A separate critique of Kohlbergian theories came from another school of rationalists, headed by Elliot Turriel. Over the years, researchers like Rest began to notice that some children, even at a very young age (e.g., ages in which they should be squarely within the first two Kohblergian stages) used justifications that spanned multiple stages. Some theorists, particularlyTurriel, argued that this meant that a graduated stage model, even a loose one like Rest's, is insufficient. Instead, he and others developed what they call the domain theory of moral reasoning, or what some are calling the social interactionist view.. Central to this theory is the distinction between moral rules and mere social conventions. Turriel and his colleagues have argued that children are able to recognize the distinction between the two at a much younger age (as young as 3 years) than Kohlberg or Rest's theories allow. In a typical experiment9, Turriel would present children with different situations (not dilemmas), some of which involved violating moral rules or laws (such as "thou shalt not steal"), and others that involved social conventions (such as "do not talk loudly in the library"). Children were then asked whether it would be OK to commit the acts that would break the rule (steal or talk loudly in the library) even if there were no such rule. Children who recognize the moral-social convention distinction answer no for moral rules, and yes to mere social distinctions (no, it wouldn't be OK to steal if there were no rule against it, but yes, it would be OK to talk in the library without a rule prohibiting it). Turiel argued that this indicates that from a young age, moral reasoning and nonmoral social reasoning are distinct, and thus utilize different mechanisms. Moral reasoning concerns justice and fairness beginning early in development (recall justice and fairness don't appear in Kohlberg's model until the last level), and children recognize that violations of moral rules have negative consequences even when the rules are not explicitly stated. Also in contrast with Kohlberg, then, Turiel believes that the sense of justice and fairness that underlies children's moral reasoning is learned, primarily through social interactions and observations. It is through social interaction that children learn the consequences of certain actions, and therefore recognize that those actions are wrong even when there are no rules against them.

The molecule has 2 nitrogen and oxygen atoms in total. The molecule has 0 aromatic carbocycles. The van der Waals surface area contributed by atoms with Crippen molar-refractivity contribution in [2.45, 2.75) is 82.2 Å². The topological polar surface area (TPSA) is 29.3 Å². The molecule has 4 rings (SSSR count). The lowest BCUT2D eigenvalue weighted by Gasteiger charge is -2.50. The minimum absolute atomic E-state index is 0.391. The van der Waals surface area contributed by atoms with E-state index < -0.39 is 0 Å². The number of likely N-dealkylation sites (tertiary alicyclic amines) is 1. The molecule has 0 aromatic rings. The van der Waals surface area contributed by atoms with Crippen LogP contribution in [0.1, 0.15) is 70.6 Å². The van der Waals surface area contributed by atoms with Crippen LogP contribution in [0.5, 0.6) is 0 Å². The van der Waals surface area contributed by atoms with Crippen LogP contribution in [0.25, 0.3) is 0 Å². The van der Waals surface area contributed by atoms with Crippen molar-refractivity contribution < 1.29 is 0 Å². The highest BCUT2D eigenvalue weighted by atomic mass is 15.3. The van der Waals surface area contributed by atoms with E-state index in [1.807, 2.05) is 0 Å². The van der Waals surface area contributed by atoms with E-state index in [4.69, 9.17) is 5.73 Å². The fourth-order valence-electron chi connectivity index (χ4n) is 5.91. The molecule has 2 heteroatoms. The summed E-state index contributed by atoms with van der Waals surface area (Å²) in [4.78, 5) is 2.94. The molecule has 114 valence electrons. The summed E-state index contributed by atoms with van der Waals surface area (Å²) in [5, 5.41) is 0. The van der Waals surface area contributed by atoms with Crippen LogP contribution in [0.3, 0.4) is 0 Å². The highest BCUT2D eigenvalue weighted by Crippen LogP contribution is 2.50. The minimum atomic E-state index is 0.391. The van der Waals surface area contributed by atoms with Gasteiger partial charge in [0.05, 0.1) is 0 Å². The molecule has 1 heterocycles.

While both Gilligan and Turriel diverge from Kohlberg in some ways, the central themes remain the same. Their concepts of what morality is, and how mjudgmentement takes place, is still firmly rationalist. But as I said at the beginning of this post, and as the previous post indicates, things have been changing over the last decade or so. One might even say that outside of developmental psychology, rationalism is no longer the majority view. However, there are hybrid theories that contain some elements of rationalism, but with affect and intuition playing large roles as well. I'll quickly describe two, as a transition into the next post.